The second type of operator is closer to the operations included devops. These operators are responsible for building the systems that run application software. These folks are responsible for designing the systems and infrastructure to run the custom applications. While more traditional sysadmins use configuration management, these operators master it. Ops must have a huge breadth of knowledge that spans everything. File systems, networking, databases, services, *nix, shell, version control and everything in between are all topics that Ops are familiar with.

As a software developer, we think about abstract designs, while ops makes the abstract concrete.

After working with Ops for a while, I have a huge amount of respect due to the complexity that must be managed. There is no way to simply import cloud and cloud.start(). The tools available to Ops for enacapsulating concepts is rudimentary by necessity. The configuration management tools are still very new and the terminology hasn’t coalesced towards design patterns due to the fact that everyone’s starting point is different. Ops is where linux distros, databases, load balancers, firewalls, user management and apps come together to actually have working products.

It is this complexity that makes DevOps such an interesting place for software development. Amidst the myriad of programs and systems, there needs to be established concepts that can be reused as best practices, and eventually, as programs. Just as C revolutionized programming by allowing a way to build for different architectures, DevOps is creating the language, frameworks, and concepts to deploy large scale systems.

The current state of the art is using configuration manangement / orchestration tools to configure a system. While in many ways this is very high level, I’d argue that it is closer to assembly in the grand scheme of things. There is still room to encapsulate these tools and provide higher level abstractions that simplify and make safe the processes of working with systems.

Docker and Chef

Chef is considered a “configuration management” tool, but really is an environment automation tool. Chef makes an effort to peform operations on your system according to a series of recipes. In theory, these recipes provide a declarative means of:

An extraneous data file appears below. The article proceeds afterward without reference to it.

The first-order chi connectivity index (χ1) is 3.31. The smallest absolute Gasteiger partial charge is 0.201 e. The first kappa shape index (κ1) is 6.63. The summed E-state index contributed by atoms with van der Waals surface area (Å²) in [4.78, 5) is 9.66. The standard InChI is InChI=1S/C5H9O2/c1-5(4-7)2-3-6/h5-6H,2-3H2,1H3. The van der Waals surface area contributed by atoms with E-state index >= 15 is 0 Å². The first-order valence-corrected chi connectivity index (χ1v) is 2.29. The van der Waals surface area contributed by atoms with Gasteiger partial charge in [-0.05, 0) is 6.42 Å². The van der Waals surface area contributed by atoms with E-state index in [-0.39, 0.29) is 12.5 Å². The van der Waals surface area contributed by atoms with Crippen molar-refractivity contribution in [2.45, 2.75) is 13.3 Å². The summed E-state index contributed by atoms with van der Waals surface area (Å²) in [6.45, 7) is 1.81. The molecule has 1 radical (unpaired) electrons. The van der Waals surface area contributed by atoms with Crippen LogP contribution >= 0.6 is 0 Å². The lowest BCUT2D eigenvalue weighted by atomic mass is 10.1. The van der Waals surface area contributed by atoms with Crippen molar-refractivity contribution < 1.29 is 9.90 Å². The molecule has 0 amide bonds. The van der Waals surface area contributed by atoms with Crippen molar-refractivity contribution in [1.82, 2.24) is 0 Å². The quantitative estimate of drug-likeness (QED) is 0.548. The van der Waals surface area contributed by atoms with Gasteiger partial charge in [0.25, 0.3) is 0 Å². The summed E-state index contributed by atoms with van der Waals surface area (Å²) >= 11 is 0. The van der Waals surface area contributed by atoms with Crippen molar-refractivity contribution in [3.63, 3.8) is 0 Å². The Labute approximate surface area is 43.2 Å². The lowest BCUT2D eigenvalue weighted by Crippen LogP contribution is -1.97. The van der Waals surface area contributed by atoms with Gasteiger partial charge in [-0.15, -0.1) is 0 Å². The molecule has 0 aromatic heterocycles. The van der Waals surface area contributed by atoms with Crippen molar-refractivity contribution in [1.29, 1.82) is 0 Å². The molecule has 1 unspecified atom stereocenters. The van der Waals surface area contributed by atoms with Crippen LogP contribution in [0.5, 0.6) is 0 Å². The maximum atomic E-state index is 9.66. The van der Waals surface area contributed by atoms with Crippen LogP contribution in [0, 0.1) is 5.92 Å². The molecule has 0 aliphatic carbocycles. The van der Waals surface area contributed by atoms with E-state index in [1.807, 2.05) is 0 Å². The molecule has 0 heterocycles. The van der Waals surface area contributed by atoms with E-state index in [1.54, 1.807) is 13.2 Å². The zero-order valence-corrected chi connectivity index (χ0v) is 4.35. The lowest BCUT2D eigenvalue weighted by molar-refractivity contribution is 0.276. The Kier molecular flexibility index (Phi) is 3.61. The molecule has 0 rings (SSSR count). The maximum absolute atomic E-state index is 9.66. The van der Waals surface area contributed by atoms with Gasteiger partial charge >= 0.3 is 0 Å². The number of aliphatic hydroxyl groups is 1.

1. Defining the process of performing some operations
  2. Defining the different paths to complete an operation
  3. The completed state on the system when the recipe has finished

An obvious, configuration specific, example would be a chef recipe to add a new httpd config file in /etc/httpd/sites.enabled.d/ or somewhere similar. You can use similar tactics you see in make check if you have a newer file or not and how to apply the change.

Defining the operations that need to happen, along with handling valid error cases, is non-trivial. When you add to that also defining what the final state should look like between processes running, file changes or even database updates, you have a ton of work to do with an incredible amount of room for error.

Docker, while it is not a configuration management tool, allows you to bundle your build with your configuration, thus separating some of the responsibility. This doesn’t preclude using chef as much as it limits it to configuring the system in which you will run the containers.

Putting this into more concrete terms, what we want is a cascading system that allows each level to encapsulate its responsibilities. By doing so, a declaration that some requirement has been met can allow the lower layer to report back a simple true/false.

In a nutshell, use chef to configure the host that will run your processes. Use docker containers to run your process with the production configuration bundled in the container. By doing so, you take advantage of Chef and its community cookbooks while making configuration of your application encapsulated in your build step and the resulting container.

While this should work, there are still questions to consider. Chef can dyanmically find configuration values when converging while a docker container’s filesystem is read only. While I don’t have a clear answer for this, my gut says it shouldn’t be that difficult to sort out in a reliable pattern. For example, chef could check out some tagged configuration from a git repo that gets mounted at /etc/$appname when running the container. Another option would be to use etcd to update the filesystem mounted in a container. In either case, the application uses the filesystem normally, while chef provides the dynamism when converging.